Tuesday, August 24, 2010

The Face I Won't Forget

So, dear readers, it's been a bit too long since I was last here. The last time I posted, I talked about Nolan turning three...and here I am two months later and Aaron is turning two.

You probably all know Aaron was a preemie. At 29 weeks, out of nowhere, I went into labor and delivered him within an hour of my arrival at the hospital. Although I had been having contractions all day long, my morning visit to the hospital found no cause for concern. Twelve hours later I was back there, and was told I was at 10 cm and my baby was delivering immediately.

There's no way to explain how that feels, hearing those words. Shock. Panic. Fear. In the triage unit, as they quickly did an ultrasound to determine that Aaron was head down and ready to be born and prepared to wheel me back, I heard the words and felt the ground drop from under me. I couldn't breathe all of a sudden. I grasped at the oxygen mask over my face, trying to get it off, and the only thing I could say was the word "No" over and over.

Leaning over me, close to my face, the nurse looked me in the eye and told me to breathe. And she told me my baby was going to be ok. That he had everything he needed to survive, he was just going to need a little help to grow. She was calm, cool, collected and so certain that my little Aaron, not yet free from the womb he was apparently so anxious to escape, was going to be just fine.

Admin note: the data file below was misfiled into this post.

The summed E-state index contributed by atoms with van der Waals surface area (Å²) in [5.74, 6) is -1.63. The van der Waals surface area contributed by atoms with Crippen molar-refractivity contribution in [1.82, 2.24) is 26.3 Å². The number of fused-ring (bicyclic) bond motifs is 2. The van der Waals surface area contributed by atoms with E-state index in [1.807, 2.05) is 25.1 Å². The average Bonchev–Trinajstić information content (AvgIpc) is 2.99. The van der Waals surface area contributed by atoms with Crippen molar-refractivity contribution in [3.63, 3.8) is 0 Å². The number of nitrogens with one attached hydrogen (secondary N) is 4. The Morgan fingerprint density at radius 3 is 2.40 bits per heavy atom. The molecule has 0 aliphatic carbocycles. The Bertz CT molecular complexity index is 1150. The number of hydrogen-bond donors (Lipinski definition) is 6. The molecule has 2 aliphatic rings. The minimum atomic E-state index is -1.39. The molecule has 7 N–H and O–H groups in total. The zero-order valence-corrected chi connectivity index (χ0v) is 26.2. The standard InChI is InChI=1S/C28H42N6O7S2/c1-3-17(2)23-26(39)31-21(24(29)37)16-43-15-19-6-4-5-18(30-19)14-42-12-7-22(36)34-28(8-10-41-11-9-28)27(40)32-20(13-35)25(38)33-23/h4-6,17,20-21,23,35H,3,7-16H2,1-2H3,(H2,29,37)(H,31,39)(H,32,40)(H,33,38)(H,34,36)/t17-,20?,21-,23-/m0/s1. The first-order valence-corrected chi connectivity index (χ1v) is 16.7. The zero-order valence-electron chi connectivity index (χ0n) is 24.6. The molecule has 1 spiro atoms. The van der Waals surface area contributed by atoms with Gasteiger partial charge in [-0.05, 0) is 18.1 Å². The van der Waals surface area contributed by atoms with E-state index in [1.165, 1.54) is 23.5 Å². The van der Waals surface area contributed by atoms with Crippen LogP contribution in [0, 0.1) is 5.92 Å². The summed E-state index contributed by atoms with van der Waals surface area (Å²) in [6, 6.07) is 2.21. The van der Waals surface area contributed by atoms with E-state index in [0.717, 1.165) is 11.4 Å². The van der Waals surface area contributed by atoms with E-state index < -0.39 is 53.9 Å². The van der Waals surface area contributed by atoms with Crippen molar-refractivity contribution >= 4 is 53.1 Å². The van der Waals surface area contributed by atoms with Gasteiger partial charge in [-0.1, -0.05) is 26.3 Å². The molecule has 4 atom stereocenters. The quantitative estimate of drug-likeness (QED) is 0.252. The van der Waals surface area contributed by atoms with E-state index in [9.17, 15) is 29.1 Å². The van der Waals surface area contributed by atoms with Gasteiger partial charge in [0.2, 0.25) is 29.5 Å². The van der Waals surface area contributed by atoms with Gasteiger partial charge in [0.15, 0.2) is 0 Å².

In retrospect, I know she had no way of knowing for sure he would be fine. 29 weeks is early enough that most people give me a look of shock when I say the number. It's not the earliest gestational age at which a baby can survive, but it's certainly very early. It was very possible that he could have serious complications, and long-term ramifications of his early birth.

But right then, it was the only thing she could have said, and I am forever grateful. After that moment, I didn't panic again. The birth was hard, and I was still afraid for my little guy, but the panic was gone. In that moment, when she looked me in the eye, she became a focal point for me and carried me through one of the most frightening experiences of my life.

When I close my eyes, I can still see her. Every detail of her face. The random labor and delivery nurse who was assigned to me by chance, and made it possible for me to calm down enough to do what I needed to do. The woman who didn't know me from Eve, but looked me in the eye and said what I needed to hear. I never got to thank her.

So today, as I look back on that day exactly two years ago, and my little preemie is doing just fine as predicted, I want to take a moment to say thank you. Thank you to that nurse who stood by me and helped me breathe. Thank you to all the nurses who bring babies into the world every day. I know you do the harder job, and the OB's for all their training and paycheck are really the ones assisting.

Thank you for helping all of us with the strange, beautiful, sometimes intensely frightening process of childbirth. Thank you, random nurse whose name I don't remember but whose face I can't forget, for assuring me my baby would be just fine. You're right. He is.